It's not appropriate to equate the Paradise Papers with the Panama Papers while at the same time trying to convince the general public that tax optimization is a crime, Eric Verhaeghe the former chair of the association for employment l'APEC (Association Pour l'Emploi des Cadres) and founder of innovation group Parménide told Sputnik France.
The scholar slammed the French daily newspaper Le Monde for confusing tax evasion with tax optimization.
"[Le Monde] depicts the people following the letter of the law as pariahs," Verhaeghe said. "In the first place one needs to examine law texts, instead of blaming people. Le Monde does not have any scruples about spreading fake news and confuses the concepts of immoral, but in some cases, legal tax optimization with tax evasion."
"The Paradise Papers is the way to put tax havens under British patronage on display," the scholar underscored. "This is the practice of choosing a 'scapegoat' to divert attention away from the European countries involved in tax optimization."
Verhaeghe pointed out that the Economic and Financial Affairs Council (ECOFIN) is due to be held in early December in order to make a decision not to include EU countries on the "tax havens black list."
While Luxembourg, Holland, Switzerland, Liechtenstein are the real offshore patrons they are not mentioned in the recent exposure, he highlighted.
"In France, there are two polar political reactions. One is: 'Look! This proves that there is a caste of crooks!' I am personally outraged that the newspaper Le Monde supports this populist 'all-are-crooks' slogan. The second reaction is completely hypocritical: 'Uh-oh… it is necessary to fight against it'."
For his part, Jean-Baptiste Boone, a researcher at the Institute for Research in Economic and Fiscal Issues (IREF), rhetorically asked whether the Paradise Paper disclosure is "the discovery of the 21st century" or just a PR stunt.
This journalistic investigation has more in common with a marketing campaign than an in-depth analysis, he believes.
"It has been staged as a marketing action: exposures are given out in little bits in order to keep the reader captivated," Boone told Sputnik. "I do not understand what exactly they want to accuse the individuals and firms mentioned [in the documents] of. If they want to act as moral zealots, it is worth recalling that French journalists are among those professionals who benefit the most from tax optimization."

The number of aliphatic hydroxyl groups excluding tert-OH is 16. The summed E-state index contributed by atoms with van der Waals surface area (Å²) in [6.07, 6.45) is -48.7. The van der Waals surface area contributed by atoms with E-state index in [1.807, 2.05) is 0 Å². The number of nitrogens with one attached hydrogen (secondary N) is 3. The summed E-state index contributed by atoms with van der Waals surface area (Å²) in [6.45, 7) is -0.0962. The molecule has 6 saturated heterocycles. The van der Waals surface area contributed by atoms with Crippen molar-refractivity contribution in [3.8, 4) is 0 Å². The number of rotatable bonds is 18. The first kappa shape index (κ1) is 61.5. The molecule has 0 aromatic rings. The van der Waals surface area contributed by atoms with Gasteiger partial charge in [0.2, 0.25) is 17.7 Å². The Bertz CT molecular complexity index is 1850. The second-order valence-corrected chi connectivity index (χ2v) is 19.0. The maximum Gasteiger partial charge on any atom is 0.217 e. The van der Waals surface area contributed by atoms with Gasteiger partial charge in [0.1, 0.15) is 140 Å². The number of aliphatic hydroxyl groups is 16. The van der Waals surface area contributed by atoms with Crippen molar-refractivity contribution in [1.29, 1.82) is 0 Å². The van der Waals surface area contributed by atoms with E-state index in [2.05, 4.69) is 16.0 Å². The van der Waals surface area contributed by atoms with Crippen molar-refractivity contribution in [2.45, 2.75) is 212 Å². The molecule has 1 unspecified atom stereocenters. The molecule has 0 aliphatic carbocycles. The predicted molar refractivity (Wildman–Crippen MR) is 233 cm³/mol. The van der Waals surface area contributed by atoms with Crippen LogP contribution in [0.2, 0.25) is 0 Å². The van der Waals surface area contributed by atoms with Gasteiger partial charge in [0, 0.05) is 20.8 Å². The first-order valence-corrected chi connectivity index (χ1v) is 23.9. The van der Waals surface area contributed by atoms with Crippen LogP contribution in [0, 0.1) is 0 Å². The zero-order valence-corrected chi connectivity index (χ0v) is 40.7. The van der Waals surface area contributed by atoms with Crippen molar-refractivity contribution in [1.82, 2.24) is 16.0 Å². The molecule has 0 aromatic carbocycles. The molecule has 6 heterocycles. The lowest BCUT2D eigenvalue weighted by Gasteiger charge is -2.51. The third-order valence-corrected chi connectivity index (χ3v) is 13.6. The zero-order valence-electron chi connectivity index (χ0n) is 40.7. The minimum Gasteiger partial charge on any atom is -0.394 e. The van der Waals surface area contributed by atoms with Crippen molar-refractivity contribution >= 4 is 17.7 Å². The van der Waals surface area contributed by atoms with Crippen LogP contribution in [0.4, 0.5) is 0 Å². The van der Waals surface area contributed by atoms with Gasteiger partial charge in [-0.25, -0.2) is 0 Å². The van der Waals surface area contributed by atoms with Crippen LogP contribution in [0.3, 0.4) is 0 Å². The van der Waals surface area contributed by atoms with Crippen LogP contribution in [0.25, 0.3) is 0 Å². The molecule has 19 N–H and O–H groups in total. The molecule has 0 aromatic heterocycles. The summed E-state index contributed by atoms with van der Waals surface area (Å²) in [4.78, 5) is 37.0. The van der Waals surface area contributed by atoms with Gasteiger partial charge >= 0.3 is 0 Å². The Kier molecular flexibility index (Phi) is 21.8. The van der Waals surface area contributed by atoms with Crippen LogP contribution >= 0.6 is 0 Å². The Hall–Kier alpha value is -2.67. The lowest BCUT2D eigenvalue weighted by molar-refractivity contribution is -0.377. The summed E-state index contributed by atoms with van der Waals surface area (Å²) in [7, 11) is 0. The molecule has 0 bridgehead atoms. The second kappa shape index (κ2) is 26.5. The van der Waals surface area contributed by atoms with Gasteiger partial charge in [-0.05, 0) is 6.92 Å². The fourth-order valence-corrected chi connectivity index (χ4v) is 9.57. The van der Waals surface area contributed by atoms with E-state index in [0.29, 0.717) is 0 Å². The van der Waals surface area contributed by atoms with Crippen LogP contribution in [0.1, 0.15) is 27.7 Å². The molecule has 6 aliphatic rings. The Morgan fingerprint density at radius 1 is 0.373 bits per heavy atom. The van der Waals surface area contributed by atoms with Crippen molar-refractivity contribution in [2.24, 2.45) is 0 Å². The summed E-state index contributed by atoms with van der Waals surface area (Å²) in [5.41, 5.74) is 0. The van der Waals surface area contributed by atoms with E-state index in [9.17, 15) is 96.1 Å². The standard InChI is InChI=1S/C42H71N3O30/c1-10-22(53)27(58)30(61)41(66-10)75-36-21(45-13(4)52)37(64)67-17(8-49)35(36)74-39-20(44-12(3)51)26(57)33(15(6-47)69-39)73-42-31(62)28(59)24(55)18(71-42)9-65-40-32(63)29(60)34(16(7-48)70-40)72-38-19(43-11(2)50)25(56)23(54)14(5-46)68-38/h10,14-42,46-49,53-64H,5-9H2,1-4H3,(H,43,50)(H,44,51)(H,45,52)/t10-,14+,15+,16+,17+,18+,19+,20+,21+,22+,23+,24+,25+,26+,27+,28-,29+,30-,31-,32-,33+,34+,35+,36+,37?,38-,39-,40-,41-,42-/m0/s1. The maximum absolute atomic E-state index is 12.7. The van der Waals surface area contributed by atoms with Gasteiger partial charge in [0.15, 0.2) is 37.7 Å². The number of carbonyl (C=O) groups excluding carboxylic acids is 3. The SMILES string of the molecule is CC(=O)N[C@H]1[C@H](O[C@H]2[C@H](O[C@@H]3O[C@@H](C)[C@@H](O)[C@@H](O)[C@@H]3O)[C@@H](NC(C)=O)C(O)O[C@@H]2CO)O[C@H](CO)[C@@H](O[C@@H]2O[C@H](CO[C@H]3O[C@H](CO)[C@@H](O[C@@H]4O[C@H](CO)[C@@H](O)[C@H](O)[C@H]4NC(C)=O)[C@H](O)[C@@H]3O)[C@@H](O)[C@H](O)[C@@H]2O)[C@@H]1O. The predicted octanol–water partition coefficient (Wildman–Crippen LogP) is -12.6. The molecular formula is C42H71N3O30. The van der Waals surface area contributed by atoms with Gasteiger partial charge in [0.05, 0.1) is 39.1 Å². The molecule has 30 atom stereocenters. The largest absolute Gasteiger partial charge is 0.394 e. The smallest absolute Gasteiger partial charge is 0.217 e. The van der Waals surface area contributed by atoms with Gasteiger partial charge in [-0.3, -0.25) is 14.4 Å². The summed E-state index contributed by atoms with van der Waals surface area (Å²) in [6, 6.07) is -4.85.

Marchant like Eric Verhaeghe also believes that the Panama Papers leak and the Paradise Papers exposure cannot be equated: "Appleby is a significantly more credible law firm than Mossack Fonseca. I would expect Mossack Fonseca to have a plethora of sleazy clients."
In early November the US-based International Consortium of Investigative Journalists (ICIJ), as well as multiple media outlets, published materials, based on the leaked database of powerful individuals' and corporations' offshore activities.
The database includes 13.4 million documents, most of which originated from Bermuda-based law firm Appleby, with information about a number of prominent figures including members of US President Donald Trump's administration, the British royal family, as well as the companies Apple and Uber.
The files include emails, bank statements, court documents and client records dating from 1950 to 2016. The leak is even bigger than the Panama Papers, a collection of 11.5 million documents stolen from the Panama-based law firm Mossack Fonseca and published in 2016. The Panama Papers revealed alleged illegal financial practices of officials and public figures from various countries.
In its official media statement which followed the exposure, Appleby highlighted that the firm has not done anything unlawful.
"It is a patchwork quilt of unrelated allegations with a clear political agenda and movement against offshore," the statement stressed, adding that Appleby "was not the subject of a leak but of a serious criminal act" — an illegal computer hack.